Oh and by the way, as B tells her, Stephanie has to pose as a German spy named Petra, because Petra has disappeared and he needs someone to assume Petra’s identity. And why exactly does Stephanie agree to all of this and go away with this mystery person, who won’t even tell her his full name and says he used to be in MI6 but shows no proof? Are she and this movie’s screenplay that dumb? Yes.
It’s not long before another guy comes into the mix: Marc Serra (played by Sterling K. Brown), an American philanthropist who says he used to be in the CIA and he’s willing to help “Petra” track down the brains behind U-17, so he becomes a trusted advisor. He immediately notices that “Petra” doesn’t have a German accent, and she doesn’t really answer his question when he asks her why she doesn’t have a German accent. (Lively’s accent in the movie is kind of distracting, because it sounds like American trying too hard to sound British. She should’ve just stuck with her real American accent.) Stephanie and Marc are sexually attracted to each other, so of course that means ethics will be compromised and judgment will be clouded.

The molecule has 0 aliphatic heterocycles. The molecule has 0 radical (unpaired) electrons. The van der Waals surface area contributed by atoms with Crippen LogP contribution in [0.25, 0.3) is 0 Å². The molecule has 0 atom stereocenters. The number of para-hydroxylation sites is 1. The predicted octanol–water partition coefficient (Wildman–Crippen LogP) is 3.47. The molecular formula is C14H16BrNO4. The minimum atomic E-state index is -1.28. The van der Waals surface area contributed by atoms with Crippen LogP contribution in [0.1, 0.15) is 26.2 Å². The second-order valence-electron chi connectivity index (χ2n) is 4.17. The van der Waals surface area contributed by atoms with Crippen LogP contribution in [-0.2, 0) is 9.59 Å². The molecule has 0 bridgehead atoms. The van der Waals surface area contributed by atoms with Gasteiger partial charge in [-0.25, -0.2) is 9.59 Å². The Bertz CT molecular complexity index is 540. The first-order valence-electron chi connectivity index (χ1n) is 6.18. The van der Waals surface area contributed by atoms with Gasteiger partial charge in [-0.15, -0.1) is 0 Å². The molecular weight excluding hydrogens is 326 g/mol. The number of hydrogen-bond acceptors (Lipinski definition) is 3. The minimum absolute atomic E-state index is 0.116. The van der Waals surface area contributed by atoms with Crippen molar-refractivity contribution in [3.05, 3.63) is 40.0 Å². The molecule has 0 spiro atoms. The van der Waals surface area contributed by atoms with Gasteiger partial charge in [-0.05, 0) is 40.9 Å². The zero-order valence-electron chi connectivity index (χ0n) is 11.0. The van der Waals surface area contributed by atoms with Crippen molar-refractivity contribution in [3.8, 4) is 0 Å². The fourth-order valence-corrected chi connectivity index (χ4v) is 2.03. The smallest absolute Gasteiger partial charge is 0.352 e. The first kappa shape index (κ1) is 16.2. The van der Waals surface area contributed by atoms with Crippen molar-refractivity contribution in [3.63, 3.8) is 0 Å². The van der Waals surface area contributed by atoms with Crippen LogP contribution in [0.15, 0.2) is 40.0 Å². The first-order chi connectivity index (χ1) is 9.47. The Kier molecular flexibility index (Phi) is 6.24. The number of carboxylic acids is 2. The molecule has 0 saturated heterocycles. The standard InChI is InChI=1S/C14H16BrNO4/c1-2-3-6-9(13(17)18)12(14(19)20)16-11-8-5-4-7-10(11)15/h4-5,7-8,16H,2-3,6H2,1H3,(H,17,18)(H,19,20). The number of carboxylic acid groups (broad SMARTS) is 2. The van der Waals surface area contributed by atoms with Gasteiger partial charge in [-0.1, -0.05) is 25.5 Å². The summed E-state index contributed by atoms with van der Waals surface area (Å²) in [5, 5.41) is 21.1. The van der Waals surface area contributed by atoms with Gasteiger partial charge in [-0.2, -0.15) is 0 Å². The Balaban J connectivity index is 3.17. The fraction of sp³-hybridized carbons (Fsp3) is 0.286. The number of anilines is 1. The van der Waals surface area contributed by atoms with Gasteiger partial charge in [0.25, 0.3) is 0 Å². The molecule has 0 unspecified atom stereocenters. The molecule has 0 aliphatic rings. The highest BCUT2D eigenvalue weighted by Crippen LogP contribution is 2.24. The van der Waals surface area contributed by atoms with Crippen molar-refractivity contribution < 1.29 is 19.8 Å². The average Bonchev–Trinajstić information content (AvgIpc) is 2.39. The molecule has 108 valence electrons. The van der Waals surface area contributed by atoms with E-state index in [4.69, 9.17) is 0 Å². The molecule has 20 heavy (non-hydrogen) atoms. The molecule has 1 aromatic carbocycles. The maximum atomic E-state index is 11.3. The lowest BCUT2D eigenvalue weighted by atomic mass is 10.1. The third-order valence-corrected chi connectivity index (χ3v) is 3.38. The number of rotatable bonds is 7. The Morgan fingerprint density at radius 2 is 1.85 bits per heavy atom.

And even when she assumes a new identity, the movie isn’t done with showing Stephanie/”Petra” being a hooker yet. While disguising herself as a red-haired, high-priced escort, she visits a rich, arrogant businessman named Michael “Leo” Giler (played by Max Casella) in his New York City luxury apartment. B has told her to kill the guy. However, things might or might not go as planned. But that’s not before Stephanie strips down into dominatrix-type lingerie where she slinks and slithers around on Giler to lure him into her seduction trap.
As car chases, gun fights and explosions in several cities around the world act as filler to this very flimsy story, viewers might ask, “Where exactly is this movie going?” For long stretches of the movie, the answer to that question is “nowhere.” And then there’s the laughably bad ending that leaves you wondering how the actors could’ve kept a straight face while filming it. “The Rhythm Section” is an ironic title for this movie, which ultimately hits all the wrong beats and is off-balance from the start.
Paramount Pictures released “The Rhythm Section” in U.S. cinemas on January 31, 2020.